Riding for Fusion

MIT Cycling provides energy for the largest human-powered computation ever.

Before taking second place in its division at the 2007 USA Cycling Cyclocross National Championships in ­December, the MIT Cycling team found time to do its part to advance fusion research. On December 11, in the Stata Center lobby, the team powered a ­supercomputer by ­bicycle energy alone, possibly setting a world record for the largest human-­powered computation. The supercomputer performed computations that model high-­temperature plasmas for simulations of tokamak machines, which are used for fusion experiments, explains Eric Edlund, one of several MIT cyclists who also research fusion.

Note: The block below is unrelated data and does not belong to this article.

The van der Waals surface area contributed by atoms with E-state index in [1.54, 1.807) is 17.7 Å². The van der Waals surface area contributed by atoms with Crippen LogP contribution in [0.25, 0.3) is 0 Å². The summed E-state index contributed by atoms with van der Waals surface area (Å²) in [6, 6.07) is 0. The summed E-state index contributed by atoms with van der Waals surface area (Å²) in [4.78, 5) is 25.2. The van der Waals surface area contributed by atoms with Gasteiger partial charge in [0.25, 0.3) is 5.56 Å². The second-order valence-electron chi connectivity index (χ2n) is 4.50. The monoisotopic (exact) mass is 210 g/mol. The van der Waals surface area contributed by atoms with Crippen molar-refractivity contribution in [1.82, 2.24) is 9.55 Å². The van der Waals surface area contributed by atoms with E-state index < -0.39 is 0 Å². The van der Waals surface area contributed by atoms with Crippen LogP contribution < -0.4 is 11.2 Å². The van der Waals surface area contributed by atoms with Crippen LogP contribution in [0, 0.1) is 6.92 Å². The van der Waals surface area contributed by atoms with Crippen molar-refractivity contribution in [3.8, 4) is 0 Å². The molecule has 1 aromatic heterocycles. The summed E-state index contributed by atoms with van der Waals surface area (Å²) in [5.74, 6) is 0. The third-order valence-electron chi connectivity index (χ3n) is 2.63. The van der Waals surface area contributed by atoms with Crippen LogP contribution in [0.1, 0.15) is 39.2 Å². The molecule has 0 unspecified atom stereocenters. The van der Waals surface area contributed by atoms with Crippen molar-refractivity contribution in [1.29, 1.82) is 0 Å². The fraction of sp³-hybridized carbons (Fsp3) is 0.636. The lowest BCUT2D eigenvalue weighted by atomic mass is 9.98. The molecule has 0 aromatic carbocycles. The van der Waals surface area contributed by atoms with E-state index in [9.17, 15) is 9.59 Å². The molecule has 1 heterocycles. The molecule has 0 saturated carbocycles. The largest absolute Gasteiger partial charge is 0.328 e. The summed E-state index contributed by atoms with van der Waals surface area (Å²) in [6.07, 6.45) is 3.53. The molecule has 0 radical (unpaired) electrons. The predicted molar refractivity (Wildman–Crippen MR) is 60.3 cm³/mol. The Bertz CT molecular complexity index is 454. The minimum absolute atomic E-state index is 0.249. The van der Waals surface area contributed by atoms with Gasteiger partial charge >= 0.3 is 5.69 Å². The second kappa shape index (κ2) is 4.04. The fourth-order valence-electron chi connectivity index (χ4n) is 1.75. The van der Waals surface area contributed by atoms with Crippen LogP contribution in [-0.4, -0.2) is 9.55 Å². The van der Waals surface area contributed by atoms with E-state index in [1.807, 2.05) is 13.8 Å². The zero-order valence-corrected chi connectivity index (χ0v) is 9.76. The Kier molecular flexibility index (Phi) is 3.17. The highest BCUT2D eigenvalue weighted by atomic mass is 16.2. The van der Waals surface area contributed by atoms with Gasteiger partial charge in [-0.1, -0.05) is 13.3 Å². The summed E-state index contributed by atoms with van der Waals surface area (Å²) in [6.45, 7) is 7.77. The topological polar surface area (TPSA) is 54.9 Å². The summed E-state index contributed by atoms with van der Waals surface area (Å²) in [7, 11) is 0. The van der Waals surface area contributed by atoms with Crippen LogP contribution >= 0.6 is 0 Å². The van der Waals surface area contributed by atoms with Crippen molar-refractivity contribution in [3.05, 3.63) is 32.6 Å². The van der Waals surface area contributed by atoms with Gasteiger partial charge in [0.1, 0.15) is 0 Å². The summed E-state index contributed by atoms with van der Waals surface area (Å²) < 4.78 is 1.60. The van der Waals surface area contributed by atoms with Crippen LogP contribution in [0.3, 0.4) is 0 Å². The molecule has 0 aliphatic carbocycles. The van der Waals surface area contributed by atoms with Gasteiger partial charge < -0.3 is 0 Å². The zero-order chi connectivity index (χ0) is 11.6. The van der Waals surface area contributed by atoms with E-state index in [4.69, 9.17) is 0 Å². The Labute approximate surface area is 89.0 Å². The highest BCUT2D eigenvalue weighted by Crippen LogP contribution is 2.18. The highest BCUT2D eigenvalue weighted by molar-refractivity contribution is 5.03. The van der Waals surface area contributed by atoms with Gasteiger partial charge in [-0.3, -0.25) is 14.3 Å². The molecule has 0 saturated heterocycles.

One simulation was of a type required for the understanding and operation of a proposed fusion reactor called the ITER, according to John Wright, a research scientist at MIT’s plasma science and fusion center. “If we could chain down 10 MIT cyclists for a week and find a way to feed them, we might be able to get it all done on bicycle power alone,” he says.

The stunt was made possible in part by the low power requirements of the supercomputer, the SiCortex SC648, which is a Linux-based system built to be particularly energy efficient. The team submitted its results to Guinness and to Google’s Innovate or Die Pedal-­Powered Machine Contest.

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